Study: Efficiency Can Offset Two Decades of Energy Demand Growth in South
Aggressive adoption of energy efficiency measures in the Southern portion of the U.S. would create hundreds of thousands of jobs, lower utility bills, conserve many natural resources and offset the amount of expected growth in energy demand over the next two decades, according to a new study released today by researchers at the Georgia Institute of Technology and Duke University’s Nicholas Institute.
Although only 36 percent of the country’s population resides in the South, they consume a considerably larger share of energy per capita compared to the rest of the U.S.
The region “consumes 43% of the nation’s electric power, 40% of the energy consumed in residences, and 38% of the energy used in commercial buildings,” the report found.
The study listed the following reasons why the South is so much more energy consuming than the rest of the nation:
- the region’s historically low electricity rates,
- significant heating and cooling loads that characterize many southern states,
- relatively weak energy conservation ethic (based on public opinion polls),
- below average expenditures on energy-efficiency programs.
“An aggressive commitment to energy efficiency could be an economic windfall for the South,” according to the co-lead researcher of the study, Dr. Marilyn Brown of the Georgia Institute of Technology. “Such a shift would lower energy bills for cash-strapped consumers and businesses and create more new jobs for Southern workers.”
By committing itself to improving its energy efficiency in the industrial, commercial and residential sectors, the South’s economy would stand to create 380,000 new jobs while lowering utility bills by more than $40 billion. In addition, the projected jump in the region’s energy demand of 13% within the next 20 years according to estimates released by the Energy Information Administration, would be offset by implementing policies requiring higher efficiency standards.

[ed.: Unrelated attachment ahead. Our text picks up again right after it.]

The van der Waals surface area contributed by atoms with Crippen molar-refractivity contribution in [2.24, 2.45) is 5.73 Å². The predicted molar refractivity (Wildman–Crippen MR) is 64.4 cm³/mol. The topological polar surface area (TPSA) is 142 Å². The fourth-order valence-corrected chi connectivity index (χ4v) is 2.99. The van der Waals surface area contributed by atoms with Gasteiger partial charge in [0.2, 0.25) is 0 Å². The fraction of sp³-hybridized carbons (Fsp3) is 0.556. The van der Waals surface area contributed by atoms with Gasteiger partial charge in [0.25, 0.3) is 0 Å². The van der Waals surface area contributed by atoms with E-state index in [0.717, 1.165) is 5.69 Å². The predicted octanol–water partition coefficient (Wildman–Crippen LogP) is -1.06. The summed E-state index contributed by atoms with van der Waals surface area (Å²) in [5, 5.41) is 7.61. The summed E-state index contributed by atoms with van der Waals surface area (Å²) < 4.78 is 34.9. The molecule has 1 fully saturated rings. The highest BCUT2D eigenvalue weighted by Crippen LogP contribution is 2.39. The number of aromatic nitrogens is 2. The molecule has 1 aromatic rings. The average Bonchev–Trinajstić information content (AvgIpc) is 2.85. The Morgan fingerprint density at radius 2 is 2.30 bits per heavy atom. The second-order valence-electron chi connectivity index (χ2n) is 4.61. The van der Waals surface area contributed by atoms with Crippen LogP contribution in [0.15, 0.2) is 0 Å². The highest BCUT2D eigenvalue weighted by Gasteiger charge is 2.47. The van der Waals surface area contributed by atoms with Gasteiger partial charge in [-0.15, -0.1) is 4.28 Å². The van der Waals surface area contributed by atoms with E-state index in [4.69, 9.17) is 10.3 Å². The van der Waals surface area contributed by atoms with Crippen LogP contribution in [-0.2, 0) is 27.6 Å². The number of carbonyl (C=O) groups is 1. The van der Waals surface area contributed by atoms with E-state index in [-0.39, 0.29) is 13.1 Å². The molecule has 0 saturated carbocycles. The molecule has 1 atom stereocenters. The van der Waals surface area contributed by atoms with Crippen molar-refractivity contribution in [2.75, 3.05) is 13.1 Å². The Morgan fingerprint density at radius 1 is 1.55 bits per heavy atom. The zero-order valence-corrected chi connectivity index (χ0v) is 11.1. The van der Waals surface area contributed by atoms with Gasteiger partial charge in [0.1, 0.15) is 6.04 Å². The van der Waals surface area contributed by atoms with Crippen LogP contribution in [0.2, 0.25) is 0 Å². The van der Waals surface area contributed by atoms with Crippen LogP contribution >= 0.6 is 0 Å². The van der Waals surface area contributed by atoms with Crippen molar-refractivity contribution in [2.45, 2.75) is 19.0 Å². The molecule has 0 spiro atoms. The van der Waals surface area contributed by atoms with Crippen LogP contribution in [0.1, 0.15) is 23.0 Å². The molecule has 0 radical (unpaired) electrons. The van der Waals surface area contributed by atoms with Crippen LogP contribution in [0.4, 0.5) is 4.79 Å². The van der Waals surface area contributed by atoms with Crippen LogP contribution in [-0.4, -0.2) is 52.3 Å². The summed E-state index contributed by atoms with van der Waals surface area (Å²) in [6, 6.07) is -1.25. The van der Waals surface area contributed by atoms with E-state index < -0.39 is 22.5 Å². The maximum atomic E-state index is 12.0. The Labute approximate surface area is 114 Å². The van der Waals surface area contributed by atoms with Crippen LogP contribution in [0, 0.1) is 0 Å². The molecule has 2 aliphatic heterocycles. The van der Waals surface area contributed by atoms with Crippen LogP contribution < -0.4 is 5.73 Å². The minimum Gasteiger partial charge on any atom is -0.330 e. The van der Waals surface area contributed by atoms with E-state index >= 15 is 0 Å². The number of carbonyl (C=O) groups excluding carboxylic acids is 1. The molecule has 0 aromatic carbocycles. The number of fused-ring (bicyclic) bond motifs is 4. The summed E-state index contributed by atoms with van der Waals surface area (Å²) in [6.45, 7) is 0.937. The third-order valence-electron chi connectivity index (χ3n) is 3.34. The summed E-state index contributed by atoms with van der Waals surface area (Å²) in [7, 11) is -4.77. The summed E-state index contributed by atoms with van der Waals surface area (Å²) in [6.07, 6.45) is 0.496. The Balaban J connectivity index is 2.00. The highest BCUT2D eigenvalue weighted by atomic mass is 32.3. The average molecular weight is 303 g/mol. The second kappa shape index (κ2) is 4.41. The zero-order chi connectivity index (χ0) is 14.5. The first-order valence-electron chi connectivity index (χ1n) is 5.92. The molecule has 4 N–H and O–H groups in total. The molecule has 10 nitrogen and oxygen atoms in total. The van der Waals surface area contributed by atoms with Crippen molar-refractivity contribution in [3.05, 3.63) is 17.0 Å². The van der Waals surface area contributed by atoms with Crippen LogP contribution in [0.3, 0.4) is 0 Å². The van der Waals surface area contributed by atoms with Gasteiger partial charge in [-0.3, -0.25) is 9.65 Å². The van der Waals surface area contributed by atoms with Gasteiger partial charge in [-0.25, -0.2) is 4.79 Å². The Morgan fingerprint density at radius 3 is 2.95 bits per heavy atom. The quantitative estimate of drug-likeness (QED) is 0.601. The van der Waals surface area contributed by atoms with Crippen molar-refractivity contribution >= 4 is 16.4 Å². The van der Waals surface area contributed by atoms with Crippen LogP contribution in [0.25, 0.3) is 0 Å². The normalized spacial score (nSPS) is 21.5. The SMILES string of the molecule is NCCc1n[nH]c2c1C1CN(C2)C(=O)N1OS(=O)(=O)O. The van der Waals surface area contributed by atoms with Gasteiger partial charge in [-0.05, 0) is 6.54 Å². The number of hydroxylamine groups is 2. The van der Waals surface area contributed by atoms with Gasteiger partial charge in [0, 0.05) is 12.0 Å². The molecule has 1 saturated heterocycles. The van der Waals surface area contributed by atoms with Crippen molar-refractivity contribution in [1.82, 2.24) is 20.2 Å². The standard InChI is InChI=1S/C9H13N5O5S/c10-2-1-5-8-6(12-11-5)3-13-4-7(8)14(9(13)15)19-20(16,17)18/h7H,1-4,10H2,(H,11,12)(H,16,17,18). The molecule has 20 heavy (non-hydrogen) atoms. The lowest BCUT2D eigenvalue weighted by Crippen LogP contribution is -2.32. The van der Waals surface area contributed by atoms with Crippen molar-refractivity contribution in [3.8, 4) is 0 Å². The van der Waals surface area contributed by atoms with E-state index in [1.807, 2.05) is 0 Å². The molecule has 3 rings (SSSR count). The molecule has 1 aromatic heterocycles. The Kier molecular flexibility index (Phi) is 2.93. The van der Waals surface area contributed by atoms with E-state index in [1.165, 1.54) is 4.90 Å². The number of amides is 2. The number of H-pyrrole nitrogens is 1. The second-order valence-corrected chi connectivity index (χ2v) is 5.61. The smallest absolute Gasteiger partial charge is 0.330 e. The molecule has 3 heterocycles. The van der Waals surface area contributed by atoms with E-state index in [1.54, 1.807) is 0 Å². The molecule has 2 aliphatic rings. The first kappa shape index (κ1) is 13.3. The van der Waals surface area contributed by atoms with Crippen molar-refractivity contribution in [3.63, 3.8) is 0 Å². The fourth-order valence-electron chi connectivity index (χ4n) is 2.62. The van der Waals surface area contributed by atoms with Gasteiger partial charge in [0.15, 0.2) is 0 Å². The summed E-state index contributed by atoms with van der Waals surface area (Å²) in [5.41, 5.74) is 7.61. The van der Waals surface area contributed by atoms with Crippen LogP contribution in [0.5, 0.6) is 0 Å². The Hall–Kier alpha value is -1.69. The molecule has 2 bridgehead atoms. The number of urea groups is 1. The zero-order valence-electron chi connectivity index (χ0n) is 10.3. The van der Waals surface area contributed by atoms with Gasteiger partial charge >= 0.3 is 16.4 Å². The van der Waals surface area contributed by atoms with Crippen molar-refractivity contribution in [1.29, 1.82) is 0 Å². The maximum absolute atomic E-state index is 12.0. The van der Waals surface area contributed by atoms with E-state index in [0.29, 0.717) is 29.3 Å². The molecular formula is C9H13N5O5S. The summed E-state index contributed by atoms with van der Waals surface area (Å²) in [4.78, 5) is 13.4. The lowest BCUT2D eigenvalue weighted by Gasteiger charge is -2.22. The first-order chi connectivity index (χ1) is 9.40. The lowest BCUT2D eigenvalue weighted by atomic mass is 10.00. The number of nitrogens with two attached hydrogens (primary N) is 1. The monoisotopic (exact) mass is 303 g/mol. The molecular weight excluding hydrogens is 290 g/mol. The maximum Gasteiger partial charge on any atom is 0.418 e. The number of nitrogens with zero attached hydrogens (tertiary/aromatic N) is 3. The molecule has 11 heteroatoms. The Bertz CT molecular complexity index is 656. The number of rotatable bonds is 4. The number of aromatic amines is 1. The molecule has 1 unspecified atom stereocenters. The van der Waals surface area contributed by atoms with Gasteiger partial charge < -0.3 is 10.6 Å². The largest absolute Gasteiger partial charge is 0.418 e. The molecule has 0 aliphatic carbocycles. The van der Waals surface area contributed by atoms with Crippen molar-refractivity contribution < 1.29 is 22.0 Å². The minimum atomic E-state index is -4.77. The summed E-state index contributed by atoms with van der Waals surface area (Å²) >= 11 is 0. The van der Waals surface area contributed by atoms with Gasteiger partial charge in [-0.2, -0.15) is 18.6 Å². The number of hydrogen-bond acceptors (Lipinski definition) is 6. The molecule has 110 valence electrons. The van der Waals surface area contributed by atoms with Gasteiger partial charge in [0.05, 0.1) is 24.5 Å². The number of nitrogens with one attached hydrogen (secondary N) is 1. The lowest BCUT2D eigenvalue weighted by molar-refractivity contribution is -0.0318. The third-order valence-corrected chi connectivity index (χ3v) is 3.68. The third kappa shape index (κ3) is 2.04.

Improved energy efficiency policies include revamped appliance standards and building codes, as well as creating incentives to retrofit energy-guzzling buildings.
Among the three energy demand sectors in the American South, the potential for improved energy efficiency is greatest in the commercial building sector in terms of percent energy reductions, while the industrial sector has the largest absolute energy saving, according to the study.
“In addition,” the report concluded, “it is estimated that 49 GW of new power plant capacity would not need to be built in the South, if aggressive Energy-Efficiency Policies were implemented instead. At the same time, Energy-Efficiency Policies could conserve 90 billion gallons of water that would otherwise be consumed in processes related to energy generation, in the year 2030.”
The full report can be viewed here.